Jump to content

AlisoGuy

Members
  • Content count

    6
  • Joined

  • Last visited

About AlisoGuy

  • Rank
    New Member

Contact Methods

  • ICQ
    0
  1. Just Back from Expo 2015

    ​Yes--other than Mediterranean Hill, the Expo is flat as a pancake. The pavilions all had elevators/ramps in addition to stairs, so I don't think you'd have much trouble.
  2. Just Back from Expo 2015

    Bill--food was a bit pricey, but not much more than in any big city. I was spending about $25 per person for a full-service meal, and probably $15 for quick service.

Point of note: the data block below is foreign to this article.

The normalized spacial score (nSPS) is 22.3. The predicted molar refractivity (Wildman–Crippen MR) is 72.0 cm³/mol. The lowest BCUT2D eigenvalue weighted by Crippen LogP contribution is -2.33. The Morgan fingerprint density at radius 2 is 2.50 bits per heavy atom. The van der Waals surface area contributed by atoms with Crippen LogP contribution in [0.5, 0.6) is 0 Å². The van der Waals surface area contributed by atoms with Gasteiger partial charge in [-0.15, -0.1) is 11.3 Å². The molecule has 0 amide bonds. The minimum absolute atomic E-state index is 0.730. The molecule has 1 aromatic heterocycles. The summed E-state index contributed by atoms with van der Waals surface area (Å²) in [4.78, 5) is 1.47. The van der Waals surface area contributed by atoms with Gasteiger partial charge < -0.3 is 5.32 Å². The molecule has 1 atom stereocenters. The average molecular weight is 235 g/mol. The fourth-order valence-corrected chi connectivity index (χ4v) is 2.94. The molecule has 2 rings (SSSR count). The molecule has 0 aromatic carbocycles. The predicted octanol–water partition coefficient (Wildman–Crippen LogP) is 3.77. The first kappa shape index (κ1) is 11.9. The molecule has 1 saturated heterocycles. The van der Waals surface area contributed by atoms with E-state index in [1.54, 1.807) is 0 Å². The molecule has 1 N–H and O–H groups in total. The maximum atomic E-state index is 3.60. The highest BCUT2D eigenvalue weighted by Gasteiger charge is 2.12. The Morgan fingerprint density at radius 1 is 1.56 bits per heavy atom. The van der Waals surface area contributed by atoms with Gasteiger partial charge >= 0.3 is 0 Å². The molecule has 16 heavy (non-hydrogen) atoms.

3. Hi All- I'm just back from a great trip to Milan. This was my third Expo, having been to Expo 2005 in Aichi and Expo 2010 in Shanghai. Here are some impressions from my visit. Getting There: I think no matter how you approach the Expo, there is a lot of walking just to get on the grounds. I stayed at the NH Hotel Fiera, which is a very nice hotel on the south side of the Fiera Milano complex. They had a shuttle which dropped you at the M1 Fiera Milano station, which is how a lot of folks enter the grounds. To save some time, buy your ticket in advance, and either print it or have it on your phone. Either way works. Once you have a ticket, you go through an airport-style bag check, then up some escalators to a very long bridge, with several direction changes. It seemed to be a long way--especially on the way out! The Site: Don't be deceived into thinking this is a small expo, and you can get through it quickly. When I first turned the corner and looked at the length of the Decumanus, I swore it was so far I could see the curvature of the earth. It's nice to have the walkway shaded, and it's pretty easy to find everything. The one mistake I think they made with the grounds is that the corporate pavilions are lost in the back. There is no "grand walkway" to get to them, and they are crammed in next to each other. Because of these design flaws, that area (and the clusters in the same vicinity) were kind of dead zones. I think they did a nice job overall. The canals and water features were quite nice, and there was a lot of mature landscaping planted. I think in that respect, they did a better job than Shanghai, but not as good as Aichi. Signage was abundant, but tiny. There are water bottle filling kiosks everywhere, which saves you a lot of money--and you have your choice of still or sparkling--neat! Highlights: I think that overall, I enjoyed the Emirates pavilion the best. It was a great multi-media show, with a storyline--and some humor, which is generally absent from an Expo. Plus, they had a spectacular exhibit on Expo 2020, which I totally geeked out over. I also enjoyed Kazakhstan, which also had some Expo 2017 tie ins. My other favorites were Japan and Germany, which always have great shows. Morocco did a great job of interpreting the theme, and the UK and Austria had very beautiful, relaxing exhibits. Uruguay's show did a great job of storytelling, as did Spain. The EU show was surprisingly nice--a sweet, relevant story. Overall, I felt like it was the "Expo of Bees", because it seemed like every pavilion featured them in one way or another! The cluster concept was okay, but unless there was a big sponsor (as at the coffee and cocoa clusters) the spaces seemed a little lifeless. Mostly, it was a quick peek in the door at most of the countries in the clusters, then move on to something more interesting. (Which, I guess is not much different than joint pavilions at other fairs). Pavilion Zero was a nice theme exhibit, and strangely enough, I thought that the supermarket of the future was fascinating--and yes, it is a real, functioning supermarket, so you can do all your grocery shopping there. (And a tip--the sodas and water cost 1.5 Euros there instead of 3 Euros everywhere else!) We saw the final dress rehearsal of Allavita!, and it was a typical Cirque du Soleil show. Personally, I totally missed the storyline, and had to have it explained to me later. (I just sat and looked at the pretty colors--LOL). There was a lot of press about things not being done on time. However, that was pretty exaggerated. The only major things not done were Nepal (because of the earthquake--volunteers are working on it now) and the Joomoo corporate pavilion looked months away from being done. And sadly--and crazily--the main gift shop was not done. For Expo trinkets, you had to go into Milan to the Expo Gate to shop! There is a bookstore, though, so guidebooks are available. (That's my most important souvenir anyway!) The Experience: Full disclosure: I have worked for Disney for 30 years, and that may cloud my judgment a bit, but... Expos always do a terrible job of crowd control. The designers of pavilions never estimate demand properly, so they push in queues where they don't belong, then they mismanage them. For example: Thailand had a nice covered queue along the side of their building, but kept people out in the sun until it emptied, then sent them into it. Makes no sense. They had a LOT of restroom capacity, and they were spotless. However, good luck finding them! Most of them were on the second floor of the Service Buildings, and never in the same spot in each building. The signage was awful, so women were in men's rooms and vice versa. Oh well--it's Europe! The grounds were trashed most of the time. They do not have nearly enough trash cans, and they don't put them where they need to be (For example, in seating areas). The trash cans were always emptied, but I only saw one or two people sweeping the whole time I was there. They had tons of volunteers just standing around. If they were my Cast Members, I'd be giving them a pan and broom. :D The Expo is supposedly a non-smoking venue, with designated smoking areas. However, in reality, everyone smoked everywhere, including in lines. I don't recall this being an issue at all in Shanghai, which I thought would have been worse. I blame the Expo for this one though--there are no signs, no announcements, or no communication that smoking isn't allowed. I think if there was, most people would make an effort. Being a food related Expo, there were a lot of great dining opportunities. However--once you look at a menu, inquire as to whether everything is available. That tripped me up a few times. Attendance: I was there on weekdays, and the attendance seemed healthy. However, waits were reasonable. The longest I waited was for Emirates, 40 minutes. Several pavilions (Uruguay, USA, Switzerland, UK) had Fastpass-like return times. I would say that 80% of the people there were school groups. I'm not sure if they get any education out of anything, but maybe in these roving groups of teenagers, someone will be moved enough to bring an Expo to their town later in life. Once the school kids left, the site cleared out considerably, and you were left with families, young adults, and tourists. Don't arrive before opening. If you do, you'll have to wait in the sun, and the queues for security will be long. Get there at 10:30, and you'll breeze right through. Finally... I had a great time at Expo 2015. Like always, I loved seeing how each country interpreted the theme. That's what it's all about for me. For all the negative publicity the Expo has had, I thought they did a very nice job overall. If you're going, and have any questions, let me know. I'll do my best to answer them.